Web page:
Metallic biomaterials are considered safe materials for the fabrication of orthopedic prostheses due to their mechanical stability. Among this group, cobalt-chromium-molybdenum alloys are commonly used. Nevertheless, adverse reactions on tissues caused by the liberation of metallic ions are a limitation. Therefore, the modification of biometallic material surfaces has become a topic of interest, especially the improvement of the wear resistance to retard the degradation of the surface. In this work, dimples obtained at different processing parameters by an ns-pulse laser were texturized on an ASTM F-1537 cobalt alloy. Surfaces were characterized using scanning electron microscopy (SEM), energy dispersive spectroscopy, and Raman spectroscopy. The mechanical integrity of the surface was evaluated using a 3D surface analyzer and Vickers indentation tests. The tribological response was studied employing a ball-on-disc tribometer under lubricated conditions tracking the coefficient of friction, volume loss, wear rate, and surface damage by SEM. The variation of the laser power, repetition rate, and process repetitions slightly modified the chemistry of the surface (oxides formation). In addition, the rugosity of the zone treated by the laser increased. The texturized samples decreased the wear rate of the surface in comparison with the untreated samples, which was related to the variation of the dimple diameter and dimple depth.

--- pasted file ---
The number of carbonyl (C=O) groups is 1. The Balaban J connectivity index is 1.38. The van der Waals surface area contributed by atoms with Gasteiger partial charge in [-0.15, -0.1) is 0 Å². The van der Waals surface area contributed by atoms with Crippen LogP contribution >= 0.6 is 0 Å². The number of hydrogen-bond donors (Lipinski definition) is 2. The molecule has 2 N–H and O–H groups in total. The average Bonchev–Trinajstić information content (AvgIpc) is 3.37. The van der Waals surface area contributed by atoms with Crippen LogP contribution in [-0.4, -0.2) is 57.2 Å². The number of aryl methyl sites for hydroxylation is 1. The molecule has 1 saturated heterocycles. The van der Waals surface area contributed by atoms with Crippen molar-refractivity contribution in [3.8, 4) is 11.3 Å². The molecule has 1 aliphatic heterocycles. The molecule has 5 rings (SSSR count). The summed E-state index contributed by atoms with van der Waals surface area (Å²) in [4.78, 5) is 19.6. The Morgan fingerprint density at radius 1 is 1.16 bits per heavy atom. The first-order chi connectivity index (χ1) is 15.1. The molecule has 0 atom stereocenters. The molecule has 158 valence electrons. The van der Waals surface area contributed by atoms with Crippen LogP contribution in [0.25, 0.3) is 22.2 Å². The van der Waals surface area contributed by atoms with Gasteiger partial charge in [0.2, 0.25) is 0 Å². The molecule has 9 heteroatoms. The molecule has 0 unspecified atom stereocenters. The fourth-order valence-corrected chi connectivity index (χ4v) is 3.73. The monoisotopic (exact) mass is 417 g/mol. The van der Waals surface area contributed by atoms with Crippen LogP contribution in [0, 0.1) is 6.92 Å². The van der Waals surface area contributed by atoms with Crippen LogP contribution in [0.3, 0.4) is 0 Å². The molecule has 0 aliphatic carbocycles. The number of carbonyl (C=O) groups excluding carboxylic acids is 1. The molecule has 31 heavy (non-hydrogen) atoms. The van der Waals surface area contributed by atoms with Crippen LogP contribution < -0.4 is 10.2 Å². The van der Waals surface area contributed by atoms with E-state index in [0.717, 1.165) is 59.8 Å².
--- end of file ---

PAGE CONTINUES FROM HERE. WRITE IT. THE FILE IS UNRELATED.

Bibliographical noteFunding Information:
The authors wish to thank to ?Consejo Nacional de Ciencia y Tecnolog?a? CONACYT for providing a doctoral research fellowship, and to the research grant from UANL (CB 239808 STT-Tribometer). The also express their gratitude to CIDET (FIME), CIIIA, CIIDIT, and UDEM for allowing them to perform each test.
Acknowledgments: The authors wish to thank to “Consejo Nacional de Ciencia y Tecnología” CONACYT for providing a doctoral research fellowship, and to the research grant from UANL (CB 239808 STT-Tribometer). The also express their gratitude to CIDET (FIME), CIIIA, CIIDIT, and UDEM for allowing them to perform each test.
© 2021 by the authors. Licensee MDPI, Basel, Switzerland.
All Science Journal Classification (ASJC) codes
- Materials Science(all)
- Metals and Alloys